New Federal and State Pharmacy Laws and Legislation Being Proposed

Many new laws and legislation that will effect Pharmacy owners and their businesses are being introduced on both a national and state level this year. As an owner it is hard to keep up on all the proposed legislation that is being considered and discussed, but it is important to us all in the pharmacy industry to be aware of the impact new laws will have and to make sure that we have a say in what is being proposed. The focus for more cost effective healthcare solutions has placed pharmacy in the spotlight regarding both a pharmacist’s roles and responsibilities, plus financial reimbursements.

In addition to the spotlight focusing on healthcare service costs is a new study that shows medication problems cost over $275 billion annually (half of which is attributed to chronic disease patients not taking their medications properly). On a national level a new bill was introduced in Congress to grant Medicare provider status to pharmacists. Named the Pharmacy and Medically Underserved Areas Enhancement Act, the law would allow pharmacists to bill under Medicare Part-B for services regarding medication and disease management. Keep in mind that this would only affect patients that are considered underserved in areas that are proven to have a shortage of healthcare professionals. Although actual reimbursement to pharmacists will be minimal at best, it is a start in the right direction.

On a state level 75 new bills have already been introduced so far this year related to pharmacist provider status. Most of the proposed state legislation centers around designating pharmacists as providers, expanding the scope of practice, and paying for services. Already in 38 states, pharmacists are designated as providers, but the definition of provider is not always codified in the same area of the law from state to state, according to Krystalyn Weaver, PharmD, RPh, director of policy and state relations at the National Pharmacists’ Care Coalition. As of today, 11 state Medicaid programs pay pharmacists for medication management: Colorado, Iowa, Kansas, Minnesota, Mississippi, Missouri, New Mexico, Oregon, Texas, Washington, and Wisconsin. In Ohio, a private Medicaid managed-care contractor pays for medication management.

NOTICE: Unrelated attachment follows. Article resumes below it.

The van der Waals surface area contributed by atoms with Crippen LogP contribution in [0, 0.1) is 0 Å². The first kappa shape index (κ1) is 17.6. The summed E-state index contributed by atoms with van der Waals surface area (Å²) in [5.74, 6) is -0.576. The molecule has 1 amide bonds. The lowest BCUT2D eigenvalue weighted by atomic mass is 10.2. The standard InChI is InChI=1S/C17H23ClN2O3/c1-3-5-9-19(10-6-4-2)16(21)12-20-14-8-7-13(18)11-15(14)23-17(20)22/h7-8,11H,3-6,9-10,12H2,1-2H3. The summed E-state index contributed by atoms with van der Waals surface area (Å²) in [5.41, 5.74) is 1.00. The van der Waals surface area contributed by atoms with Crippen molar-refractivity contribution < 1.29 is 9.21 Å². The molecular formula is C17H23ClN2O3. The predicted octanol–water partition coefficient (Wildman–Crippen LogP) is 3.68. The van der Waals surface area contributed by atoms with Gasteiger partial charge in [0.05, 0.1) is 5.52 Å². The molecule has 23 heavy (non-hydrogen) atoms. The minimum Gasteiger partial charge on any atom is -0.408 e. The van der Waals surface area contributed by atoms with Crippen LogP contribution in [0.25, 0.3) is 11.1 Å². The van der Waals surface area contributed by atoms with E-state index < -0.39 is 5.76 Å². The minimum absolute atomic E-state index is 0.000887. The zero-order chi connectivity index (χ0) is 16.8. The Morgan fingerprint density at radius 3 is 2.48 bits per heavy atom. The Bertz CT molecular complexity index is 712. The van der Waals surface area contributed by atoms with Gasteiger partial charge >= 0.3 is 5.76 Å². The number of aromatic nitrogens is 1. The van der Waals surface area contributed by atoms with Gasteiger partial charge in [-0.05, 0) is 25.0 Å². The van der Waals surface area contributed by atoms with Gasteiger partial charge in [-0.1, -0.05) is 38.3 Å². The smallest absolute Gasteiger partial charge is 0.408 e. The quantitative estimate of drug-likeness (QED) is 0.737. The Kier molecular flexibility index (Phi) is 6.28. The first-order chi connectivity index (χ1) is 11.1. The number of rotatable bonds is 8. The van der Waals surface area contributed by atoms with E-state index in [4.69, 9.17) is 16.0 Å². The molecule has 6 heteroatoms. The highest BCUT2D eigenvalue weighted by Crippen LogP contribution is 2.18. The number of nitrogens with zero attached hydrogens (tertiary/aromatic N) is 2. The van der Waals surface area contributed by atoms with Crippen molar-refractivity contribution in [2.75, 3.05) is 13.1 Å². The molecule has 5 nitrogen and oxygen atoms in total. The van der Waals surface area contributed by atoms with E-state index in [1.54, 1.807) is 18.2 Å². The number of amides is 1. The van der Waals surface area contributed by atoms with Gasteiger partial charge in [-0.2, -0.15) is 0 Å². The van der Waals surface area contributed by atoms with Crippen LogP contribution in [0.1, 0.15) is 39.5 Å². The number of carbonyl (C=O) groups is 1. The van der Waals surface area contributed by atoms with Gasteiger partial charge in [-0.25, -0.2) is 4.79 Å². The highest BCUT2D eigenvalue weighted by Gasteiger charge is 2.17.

As always, if you have any questions or concerns regarding how these new laws and proposed legislation may affect your pharmacy business, contact us here at HCC. Although we do not claim to be lawyer,s if you have questions regarding the new laws and how they may affect your pharmacy business we work closely with the most appropriate legal firms available on your behalf. With over 25 years in the Pharmacy Consulting business, HCC can assist with expert advice in any area of your pharmacy practice. We urge you to contact us today to see how our Pharmacy Consulting services can help. With a full-time staff of in-house Pharmacy Consultant specialists, HCC can answer any questions that you may have in all areas of your business. Call us today at 800-642-1652 for a free consultation.


Bob Miller

Share This:

Leave a Reply

Your email address will not be published. Required fields are marked *